Oil price reaches highest point in close to three years
The price of oil increased for the third consecutive week to a near three-year high on Friday as supply chain issues have required energy firms to dip into their reserves.
The surge slowed somewhat as China announced that it sold some of its crude reserves.
China's selling of #crude oil from the strategic reserves is seen as a mechanism to ensure energy security, and is a relatively new mechanism in the history of handling energy reserves. pic.twitter.com/7bIGC7IXNZ— CGTN Global Business (@CGTNGlobalBiz) September 25, 2021
At the time of writing, Brent crude oil is valued at $78.07.
Yesterday’s close, which was around the same level, was the highest since October 2018 for Brent.
A major cause of the rally appears to be Hurricane Ida, which occurred towards the end of August on the US Gulf Coast.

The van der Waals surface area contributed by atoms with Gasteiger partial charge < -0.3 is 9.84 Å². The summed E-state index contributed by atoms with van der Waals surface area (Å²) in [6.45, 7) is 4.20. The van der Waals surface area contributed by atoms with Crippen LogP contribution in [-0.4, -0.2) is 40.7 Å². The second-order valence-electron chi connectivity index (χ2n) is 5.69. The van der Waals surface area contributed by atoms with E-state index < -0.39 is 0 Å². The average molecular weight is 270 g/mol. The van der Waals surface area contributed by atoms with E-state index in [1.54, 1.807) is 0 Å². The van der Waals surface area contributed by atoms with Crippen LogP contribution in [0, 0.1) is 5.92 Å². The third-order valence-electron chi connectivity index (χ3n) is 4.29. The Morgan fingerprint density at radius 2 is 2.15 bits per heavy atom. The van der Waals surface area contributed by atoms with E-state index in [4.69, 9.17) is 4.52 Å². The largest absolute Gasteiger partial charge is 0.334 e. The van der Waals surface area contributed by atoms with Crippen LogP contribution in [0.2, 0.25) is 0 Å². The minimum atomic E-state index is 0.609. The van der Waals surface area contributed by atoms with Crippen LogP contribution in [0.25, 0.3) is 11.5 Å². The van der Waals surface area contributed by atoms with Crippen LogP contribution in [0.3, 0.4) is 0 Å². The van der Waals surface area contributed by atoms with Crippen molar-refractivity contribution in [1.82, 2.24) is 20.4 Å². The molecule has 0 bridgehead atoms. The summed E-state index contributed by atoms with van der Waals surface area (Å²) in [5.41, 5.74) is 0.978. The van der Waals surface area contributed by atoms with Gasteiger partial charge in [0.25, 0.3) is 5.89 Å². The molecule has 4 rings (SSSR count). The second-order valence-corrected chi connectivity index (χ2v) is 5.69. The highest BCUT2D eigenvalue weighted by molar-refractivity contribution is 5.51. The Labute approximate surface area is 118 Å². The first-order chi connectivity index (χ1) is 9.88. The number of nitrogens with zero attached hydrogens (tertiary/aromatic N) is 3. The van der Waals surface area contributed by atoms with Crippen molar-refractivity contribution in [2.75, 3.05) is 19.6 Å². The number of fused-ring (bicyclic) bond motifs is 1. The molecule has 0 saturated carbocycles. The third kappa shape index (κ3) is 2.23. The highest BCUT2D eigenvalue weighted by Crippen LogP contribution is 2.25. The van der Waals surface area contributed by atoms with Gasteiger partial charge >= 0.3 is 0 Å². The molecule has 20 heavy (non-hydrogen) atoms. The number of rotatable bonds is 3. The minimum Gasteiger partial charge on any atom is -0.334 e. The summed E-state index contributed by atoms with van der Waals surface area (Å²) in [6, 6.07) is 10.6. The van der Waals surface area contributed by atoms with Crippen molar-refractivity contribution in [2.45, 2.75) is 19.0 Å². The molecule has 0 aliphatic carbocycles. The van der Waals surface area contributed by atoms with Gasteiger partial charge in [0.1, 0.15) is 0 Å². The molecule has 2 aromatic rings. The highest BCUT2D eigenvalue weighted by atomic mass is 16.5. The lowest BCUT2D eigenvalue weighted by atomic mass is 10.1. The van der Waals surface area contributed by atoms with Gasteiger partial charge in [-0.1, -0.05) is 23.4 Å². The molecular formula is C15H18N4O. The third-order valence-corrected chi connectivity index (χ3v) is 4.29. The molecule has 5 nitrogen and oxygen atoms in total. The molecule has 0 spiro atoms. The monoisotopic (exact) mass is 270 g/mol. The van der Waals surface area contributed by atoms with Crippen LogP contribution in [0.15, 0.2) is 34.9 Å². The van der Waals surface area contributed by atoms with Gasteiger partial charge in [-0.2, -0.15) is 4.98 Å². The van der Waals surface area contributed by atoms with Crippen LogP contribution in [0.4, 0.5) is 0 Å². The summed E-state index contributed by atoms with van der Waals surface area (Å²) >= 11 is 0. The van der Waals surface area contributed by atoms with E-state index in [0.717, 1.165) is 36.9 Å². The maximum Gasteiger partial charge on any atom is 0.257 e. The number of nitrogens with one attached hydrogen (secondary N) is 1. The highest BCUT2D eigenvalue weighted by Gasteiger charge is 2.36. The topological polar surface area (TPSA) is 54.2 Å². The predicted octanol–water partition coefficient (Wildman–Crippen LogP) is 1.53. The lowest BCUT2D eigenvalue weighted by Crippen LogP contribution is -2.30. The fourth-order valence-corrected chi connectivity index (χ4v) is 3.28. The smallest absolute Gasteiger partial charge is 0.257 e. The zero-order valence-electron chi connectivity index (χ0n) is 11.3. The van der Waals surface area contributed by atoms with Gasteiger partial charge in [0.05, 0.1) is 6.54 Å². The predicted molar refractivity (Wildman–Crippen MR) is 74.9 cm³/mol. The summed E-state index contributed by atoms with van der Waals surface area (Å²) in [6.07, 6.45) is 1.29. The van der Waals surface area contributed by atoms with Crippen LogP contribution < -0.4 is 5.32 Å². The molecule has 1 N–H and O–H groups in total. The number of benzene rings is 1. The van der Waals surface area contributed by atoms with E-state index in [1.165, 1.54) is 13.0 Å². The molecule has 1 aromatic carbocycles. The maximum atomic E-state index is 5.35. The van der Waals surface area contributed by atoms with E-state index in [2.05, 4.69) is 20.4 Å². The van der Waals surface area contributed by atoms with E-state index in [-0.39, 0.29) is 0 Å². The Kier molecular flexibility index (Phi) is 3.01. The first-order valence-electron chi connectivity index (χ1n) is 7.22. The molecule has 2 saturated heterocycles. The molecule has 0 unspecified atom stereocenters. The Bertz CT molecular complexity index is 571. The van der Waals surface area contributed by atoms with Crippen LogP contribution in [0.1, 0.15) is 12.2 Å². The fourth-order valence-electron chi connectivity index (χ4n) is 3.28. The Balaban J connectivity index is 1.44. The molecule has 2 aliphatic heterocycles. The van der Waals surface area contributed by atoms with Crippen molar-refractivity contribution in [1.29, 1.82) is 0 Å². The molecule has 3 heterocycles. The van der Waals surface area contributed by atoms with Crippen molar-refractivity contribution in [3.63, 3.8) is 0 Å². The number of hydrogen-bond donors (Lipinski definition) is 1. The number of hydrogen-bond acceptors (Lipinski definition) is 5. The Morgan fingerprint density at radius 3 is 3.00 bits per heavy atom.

Hurricane Ida is now officially the most devastating hurricane ever in terms of oil production disruption, and experts expect the outages to last throughout the month of Septemberhttps://t.co/U0PjUBZ4YQ— OilPrice.com (@OilandEnergy) September 17, 2021
"As oil prices are on track to close another week of gains, the market is pricing in a prolonged impact of supply disruptions, and the likely storage draws that will be needed to fulfill refinery demand," Louise Dickson, senior oil markets analyst at Rystad Energy, told Reuters.
The impact of the disruptions could be felt for months, as the US has been forced to use its global inventories.
In response to the pandemic government policies used to stimulate the world’s economies has resulted in a surge in energy consumption.
This could well be another factor which serves to explain current shortages and high prices.